After Mark Teixeira got plunked twice by Vicente Padilla of the Rangers on Tuesday night, Yankees pitcher A.J. Burnett sent a fastball above the head of Nelson Cruz. You would have to be truly gullible to believe Burnett's worn explanation of things happening when you pitch inside. It's what every pitcher says when they throw at someone's head, part of baseball's unwritten rules about throwing at hitters that has existed for years.
Major League Baseball suspended Burnett for six games on Thursday, a move that's right in line with previous responses for similar incidents. The suspension expresses their displeasure with Burnett without actually hurting the Yankees or Burnett. The pitcher is appealing the suspension, and history says that it will get knocked down to five games. That means the Yankees can work the rotation around off days so Burnett never actually makes a start, just as the Red Sox did with Josh Beckett earlier this season.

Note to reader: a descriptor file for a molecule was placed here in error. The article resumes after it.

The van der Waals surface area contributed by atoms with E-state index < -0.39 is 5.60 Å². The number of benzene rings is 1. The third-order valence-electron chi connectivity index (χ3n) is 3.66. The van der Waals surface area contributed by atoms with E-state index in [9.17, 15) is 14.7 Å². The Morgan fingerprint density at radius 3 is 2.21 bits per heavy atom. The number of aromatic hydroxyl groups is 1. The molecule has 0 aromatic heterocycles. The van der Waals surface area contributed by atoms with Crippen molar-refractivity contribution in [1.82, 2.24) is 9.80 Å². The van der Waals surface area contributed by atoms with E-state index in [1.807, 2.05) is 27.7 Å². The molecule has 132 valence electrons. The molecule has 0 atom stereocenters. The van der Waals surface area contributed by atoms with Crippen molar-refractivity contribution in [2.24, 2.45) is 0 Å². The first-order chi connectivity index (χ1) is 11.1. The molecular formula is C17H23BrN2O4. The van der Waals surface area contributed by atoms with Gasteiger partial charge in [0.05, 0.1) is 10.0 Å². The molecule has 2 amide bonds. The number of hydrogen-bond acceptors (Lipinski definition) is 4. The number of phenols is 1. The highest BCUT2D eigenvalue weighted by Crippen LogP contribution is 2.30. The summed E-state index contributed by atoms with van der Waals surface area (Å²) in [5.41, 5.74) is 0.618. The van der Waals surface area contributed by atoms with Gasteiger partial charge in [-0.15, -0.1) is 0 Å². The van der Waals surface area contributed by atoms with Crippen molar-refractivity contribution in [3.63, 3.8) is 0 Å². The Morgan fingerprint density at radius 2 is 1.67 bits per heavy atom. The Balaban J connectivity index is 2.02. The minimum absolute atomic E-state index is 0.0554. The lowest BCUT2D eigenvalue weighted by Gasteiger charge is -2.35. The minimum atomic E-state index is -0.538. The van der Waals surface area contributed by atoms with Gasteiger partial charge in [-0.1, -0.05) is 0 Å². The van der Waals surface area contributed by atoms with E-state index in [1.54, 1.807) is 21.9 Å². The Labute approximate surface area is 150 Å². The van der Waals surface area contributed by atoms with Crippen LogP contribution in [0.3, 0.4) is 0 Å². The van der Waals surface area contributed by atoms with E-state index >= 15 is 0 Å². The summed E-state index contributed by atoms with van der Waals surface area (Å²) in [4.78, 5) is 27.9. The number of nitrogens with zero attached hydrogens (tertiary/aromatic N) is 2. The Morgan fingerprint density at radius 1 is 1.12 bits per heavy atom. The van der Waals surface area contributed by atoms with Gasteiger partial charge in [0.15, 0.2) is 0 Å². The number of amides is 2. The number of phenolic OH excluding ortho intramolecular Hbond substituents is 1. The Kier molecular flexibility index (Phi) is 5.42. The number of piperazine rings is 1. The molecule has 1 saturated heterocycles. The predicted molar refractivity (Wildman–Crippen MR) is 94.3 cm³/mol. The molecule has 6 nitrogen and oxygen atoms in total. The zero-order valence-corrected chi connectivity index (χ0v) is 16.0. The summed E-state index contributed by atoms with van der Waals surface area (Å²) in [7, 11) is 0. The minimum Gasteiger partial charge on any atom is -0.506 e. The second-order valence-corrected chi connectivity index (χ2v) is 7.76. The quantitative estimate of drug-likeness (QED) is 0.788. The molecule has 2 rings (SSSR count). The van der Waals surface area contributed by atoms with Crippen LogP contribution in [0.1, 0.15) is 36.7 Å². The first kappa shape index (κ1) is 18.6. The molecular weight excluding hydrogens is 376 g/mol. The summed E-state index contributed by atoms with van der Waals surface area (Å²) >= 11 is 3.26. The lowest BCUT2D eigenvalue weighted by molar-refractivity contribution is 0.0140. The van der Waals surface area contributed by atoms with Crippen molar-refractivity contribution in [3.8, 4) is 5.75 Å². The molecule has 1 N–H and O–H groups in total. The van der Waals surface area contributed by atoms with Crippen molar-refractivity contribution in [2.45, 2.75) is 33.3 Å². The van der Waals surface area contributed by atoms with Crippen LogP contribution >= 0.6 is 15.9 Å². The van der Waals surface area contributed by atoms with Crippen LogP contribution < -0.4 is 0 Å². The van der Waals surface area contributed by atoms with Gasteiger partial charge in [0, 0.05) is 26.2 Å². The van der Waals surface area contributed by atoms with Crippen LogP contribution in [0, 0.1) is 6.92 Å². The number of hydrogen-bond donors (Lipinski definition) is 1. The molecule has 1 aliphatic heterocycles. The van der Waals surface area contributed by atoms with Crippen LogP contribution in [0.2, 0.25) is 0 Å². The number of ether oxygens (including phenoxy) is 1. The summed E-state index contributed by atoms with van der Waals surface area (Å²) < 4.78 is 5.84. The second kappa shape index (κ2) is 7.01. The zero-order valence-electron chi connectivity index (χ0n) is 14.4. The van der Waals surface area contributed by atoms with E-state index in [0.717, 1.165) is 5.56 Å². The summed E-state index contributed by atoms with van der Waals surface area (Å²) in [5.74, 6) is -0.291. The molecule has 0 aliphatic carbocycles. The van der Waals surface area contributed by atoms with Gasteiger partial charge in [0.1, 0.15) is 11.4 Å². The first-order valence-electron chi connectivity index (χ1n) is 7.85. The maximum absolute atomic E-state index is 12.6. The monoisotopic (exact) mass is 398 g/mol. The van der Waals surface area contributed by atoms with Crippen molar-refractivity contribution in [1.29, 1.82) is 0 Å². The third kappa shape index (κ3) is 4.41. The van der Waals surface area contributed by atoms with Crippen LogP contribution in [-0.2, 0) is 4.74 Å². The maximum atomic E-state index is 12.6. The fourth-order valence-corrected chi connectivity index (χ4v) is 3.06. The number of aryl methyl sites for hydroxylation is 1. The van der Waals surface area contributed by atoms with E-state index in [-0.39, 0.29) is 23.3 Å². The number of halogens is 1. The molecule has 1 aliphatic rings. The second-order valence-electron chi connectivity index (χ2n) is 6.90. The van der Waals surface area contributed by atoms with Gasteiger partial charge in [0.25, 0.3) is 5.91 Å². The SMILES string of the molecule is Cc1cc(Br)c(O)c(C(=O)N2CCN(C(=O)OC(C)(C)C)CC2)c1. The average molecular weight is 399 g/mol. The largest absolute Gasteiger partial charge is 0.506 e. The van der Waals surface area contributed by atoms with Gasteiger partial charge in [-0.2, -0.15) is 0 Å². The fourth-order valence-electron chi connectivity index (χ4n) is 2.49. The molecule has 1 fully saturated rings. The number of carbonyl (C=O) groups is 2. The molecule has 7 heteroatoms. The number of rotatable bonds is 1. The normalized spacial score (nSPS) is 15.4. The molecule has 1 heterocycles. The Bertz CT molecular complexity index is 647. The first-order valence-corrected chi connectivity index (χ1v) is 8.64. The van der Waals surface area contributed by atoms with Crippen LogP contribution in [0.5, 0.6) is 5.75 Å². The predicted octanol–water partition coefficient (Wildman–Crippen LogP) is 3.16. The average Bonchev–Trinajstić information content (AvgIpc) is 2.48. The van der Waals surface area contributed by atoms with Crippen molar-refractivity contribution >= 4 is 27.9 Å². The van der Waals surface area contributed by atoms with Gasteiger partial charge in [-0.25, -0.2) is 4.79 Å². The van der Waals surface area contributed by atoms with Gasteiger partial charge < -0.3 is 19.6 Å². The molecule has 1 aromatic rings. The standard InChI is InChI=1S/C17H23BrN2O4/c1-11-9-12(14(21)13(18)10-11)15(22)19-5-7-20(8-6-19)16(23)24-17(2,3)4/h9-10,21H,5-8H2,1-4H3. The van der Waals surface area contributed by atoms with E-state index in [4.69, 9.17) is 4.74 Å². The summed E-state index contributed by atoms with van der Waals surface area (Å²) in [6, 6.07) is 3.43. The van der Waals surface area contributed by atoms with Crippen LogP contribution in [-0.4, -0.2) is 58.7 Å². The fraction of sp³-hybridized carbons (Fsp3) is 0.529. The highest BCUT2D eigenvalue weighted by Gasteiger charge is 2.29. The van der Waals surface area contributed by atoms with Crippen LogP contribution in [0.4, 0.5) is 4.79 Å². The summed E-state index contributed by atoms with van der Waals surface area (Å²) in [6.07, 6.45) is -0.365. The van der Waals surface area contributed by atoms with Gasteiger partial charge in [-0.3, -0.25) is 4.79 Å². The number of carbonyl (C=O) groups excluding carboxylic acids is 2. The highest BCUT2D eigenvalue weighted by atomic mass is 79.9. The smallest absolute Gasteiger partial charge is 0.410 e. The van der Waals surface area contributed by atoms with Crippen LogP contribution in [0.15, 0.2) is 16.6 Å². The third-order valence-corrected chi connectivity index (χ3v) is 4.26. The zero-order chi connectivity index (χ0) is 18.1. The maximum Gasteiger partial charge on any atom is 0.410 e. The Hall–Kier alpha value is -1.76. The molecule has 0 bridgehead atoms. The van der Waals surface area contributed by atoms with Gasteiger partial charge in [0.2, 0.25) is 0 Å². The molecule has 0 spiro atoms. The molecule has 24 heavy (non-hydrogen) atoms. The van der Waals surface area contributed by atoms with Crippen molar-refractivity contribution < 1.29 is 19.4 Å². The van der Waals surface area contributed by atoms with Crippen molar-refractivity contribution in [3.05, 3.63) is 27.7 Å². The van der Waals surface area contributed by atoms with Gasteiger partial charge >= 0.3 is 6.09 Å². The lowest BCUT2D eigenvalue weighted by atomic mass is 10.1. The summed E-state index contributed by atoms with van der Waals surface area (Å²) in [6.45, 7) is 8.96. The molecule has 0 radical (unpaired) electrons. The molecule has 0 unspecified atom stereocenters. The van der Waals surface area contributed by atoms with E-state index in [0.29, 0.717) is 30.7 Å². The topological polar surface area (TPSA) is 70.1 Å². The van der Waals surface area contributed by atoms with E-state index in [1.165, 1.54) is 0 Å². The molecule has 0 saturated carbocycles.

You can get upset about it if you like, but Burnett knew what he was doing and no one should be the least bit surprised about MLB's decision. If you want to get upset about something, get upset about the fact that Padilla was fined and not suspended at all for his role in creating the situation.
Baseball's response to retaliation is well-defined, but if they really want to stop beanball wars from happening or getting out of hand they need to take harsher action against the people instigating them. Especially in the case of Padilla, who has hit 98 batters in his career and seems to often find himself in the middle of these flaps.